Our Off Week

This past week was an “Off Week” for us with Tot School – no real plans. I decided to go ahead and practice a Sabbath Schooling Schedule with our school, even though some would say there’s no need for any schedule or plans at all with this age. My type A, planner personality says otherwise, but I do try to give myself “planned breaks” or off- weeks. We do about six weeks maximum of planned Tot School Activities 4-5 days a week, then take a week off. We may take more time off for holidays and such, but we’ll still do fun, spontaneous activities during those times if we want to.

For example, this past week I had no theme or planning chart filled out. My husband was out of town with a conference with our Church, so I invited my mom (Ryce Man’s Nana) to come stay with us for a few days. Lil G still came to play, and we just had a laid-back week. We did plan a little field trip to the beach (it’s not too far from us) to complete our “Ocean Week” we had the week before. (See our Beach Post here.)

Here are some other photos from the week… 
Fun with Shaving Cream




Cleaning Up and Fun with the Water Hose (We made it into a little sprinkler!)
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My little climber… Yes, I could tell him AGAIN and AGAIN and AGAIN to get down, but I’m to the point of “Why bother?” He’s good with balance and not falling, so I guess I’ll just let him climb (maybe). 
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Creating a “More-Montessori” Environment

Cubbies, shelves, bins, labels…. this is what I’m used to. At least from my preschool teaching days. So this is what I tried to do in Ryce Man’s nursery as well. I was actually in-the-process of making labels with pictures and words so it would be easier for him to put things back where they belong and be exposed to printed language around him, when I stumbled upon some Montessori articles on Pinterest.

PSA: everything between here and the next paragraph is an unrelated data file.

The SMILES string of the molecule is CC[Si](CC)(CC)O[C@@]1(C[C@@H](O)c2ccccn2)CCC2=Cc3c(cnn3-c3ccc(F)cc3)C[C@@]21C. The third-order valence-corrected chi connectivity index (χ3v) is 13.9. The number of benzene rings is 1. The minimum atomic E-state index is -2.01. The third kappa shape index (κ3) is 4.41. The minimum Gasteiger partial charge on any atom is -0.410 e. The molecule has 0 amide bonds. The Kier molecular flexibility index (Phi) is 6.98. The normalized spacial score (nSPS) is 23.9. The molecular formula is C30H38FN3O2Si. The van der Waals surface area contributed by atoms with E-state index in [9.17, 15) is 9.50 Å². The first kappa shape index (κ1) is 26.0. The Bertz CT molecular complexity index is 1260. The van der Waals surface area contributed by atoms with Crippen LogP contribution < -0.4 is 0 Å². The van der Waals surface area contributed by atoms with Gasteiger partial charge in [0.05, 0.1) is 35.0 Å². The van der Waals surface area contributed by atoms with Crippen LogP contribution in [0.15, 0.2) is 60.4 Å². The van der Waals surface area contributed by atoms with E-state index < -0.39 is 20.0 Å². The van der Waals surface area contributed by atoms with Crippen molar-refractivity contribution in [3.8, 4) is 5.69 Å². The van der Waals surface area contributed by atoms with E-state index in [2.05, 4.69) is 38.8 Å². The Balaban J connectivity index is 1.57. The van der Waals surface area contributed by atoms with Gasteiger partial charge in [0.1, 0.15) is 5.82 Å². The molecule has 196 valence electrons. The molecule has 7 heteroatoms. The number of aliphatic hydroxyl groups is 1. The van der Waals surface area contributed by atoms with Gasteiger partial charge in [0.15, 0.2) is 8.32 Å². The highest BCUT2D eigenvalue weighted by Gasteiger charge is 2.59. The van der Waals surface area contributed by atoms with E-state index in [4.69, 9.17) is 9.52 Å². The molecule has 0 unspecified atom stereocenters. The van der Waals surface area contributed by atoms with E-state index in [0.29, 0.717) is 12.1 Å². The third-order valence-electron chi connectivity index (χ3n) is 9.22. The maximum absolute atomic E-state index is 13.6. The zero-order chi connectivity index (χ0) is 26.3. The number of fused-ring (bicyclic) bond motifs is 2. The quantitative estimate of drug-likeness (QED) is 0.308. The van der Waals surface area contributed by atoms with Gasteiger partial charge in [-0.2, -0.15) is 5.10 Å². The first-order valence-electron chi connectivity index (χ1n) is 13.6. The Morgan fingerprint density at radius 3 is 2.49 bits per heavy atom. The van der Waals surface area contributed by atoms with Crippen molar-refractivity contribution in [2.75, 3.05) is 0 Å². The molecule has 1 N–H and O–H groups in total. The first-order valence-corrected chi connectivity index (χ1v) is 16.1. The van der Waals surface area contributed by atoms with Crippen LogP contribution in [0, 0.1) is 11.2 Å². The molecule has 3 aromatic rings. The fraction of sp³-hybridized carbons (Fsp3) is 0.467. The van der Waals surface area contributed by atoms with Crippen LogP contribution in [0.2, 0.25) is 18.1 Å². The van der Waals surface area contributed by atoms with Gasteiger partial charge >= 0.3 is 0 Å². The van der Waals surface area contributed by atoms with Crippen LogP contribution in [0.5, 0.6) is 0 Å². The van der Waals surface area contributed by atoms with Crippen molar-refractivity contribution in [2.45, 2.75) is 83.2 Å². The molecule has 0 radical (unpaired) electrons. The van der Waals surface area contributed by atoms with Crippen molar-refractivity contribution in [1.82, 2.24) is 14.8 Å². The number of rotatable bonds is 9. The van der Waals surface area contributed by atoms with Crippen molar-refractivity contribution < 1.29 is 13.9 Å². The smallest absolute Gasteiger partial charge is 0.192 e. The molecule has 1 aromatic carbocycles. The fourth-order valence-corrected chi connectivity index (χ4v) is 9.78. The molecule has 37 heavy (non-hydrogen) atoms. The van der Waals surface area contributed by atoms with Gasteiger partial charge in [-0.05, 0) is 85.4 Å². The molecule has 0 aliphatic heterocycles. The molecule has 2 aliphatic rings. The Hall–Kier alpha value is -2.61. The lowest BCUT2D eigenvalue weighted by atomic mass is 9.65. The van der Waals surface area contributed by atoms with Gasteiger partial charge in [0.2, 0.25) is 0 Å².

I decided to change the way we were doing things. We have lots of good quality toys and learning materials that were hardly ever getting touched because they were tucked away in bins or put up for only “planned times”. Yes, there will be some things that will only be available with supervision (the things that can be easily torn or dangerous in some way), but I have decided to rotate toys and activities, keeping them readily available in open baskets and on trays for my little one (and his buddy, Lil G) to explore and learn.

We have a table in Ryce Man’s room, where I will supply a tray with nature items we find outside, paper for drawing and creative expression, and a holder for colored pencils and crayons.



We have a shelf with 9 square cubbies (originally from Target I believe, but we bought ours from Dirt Cheap). I will place open trays and baskets with a small number of items in each (less to clean up).
-One shelf will hold a few books (up to five at a time).
-One to two shelves will hold soft toys (either a soft toy set like our Noah’s Ark or a stuffed animal).
-The rest of the shelves will hold fine motor activities and other sets and manipulatives.
-There will be a large, open basket on the floor for a set of blocks to be available to building and construction at all times (I will rotate the sets we have.)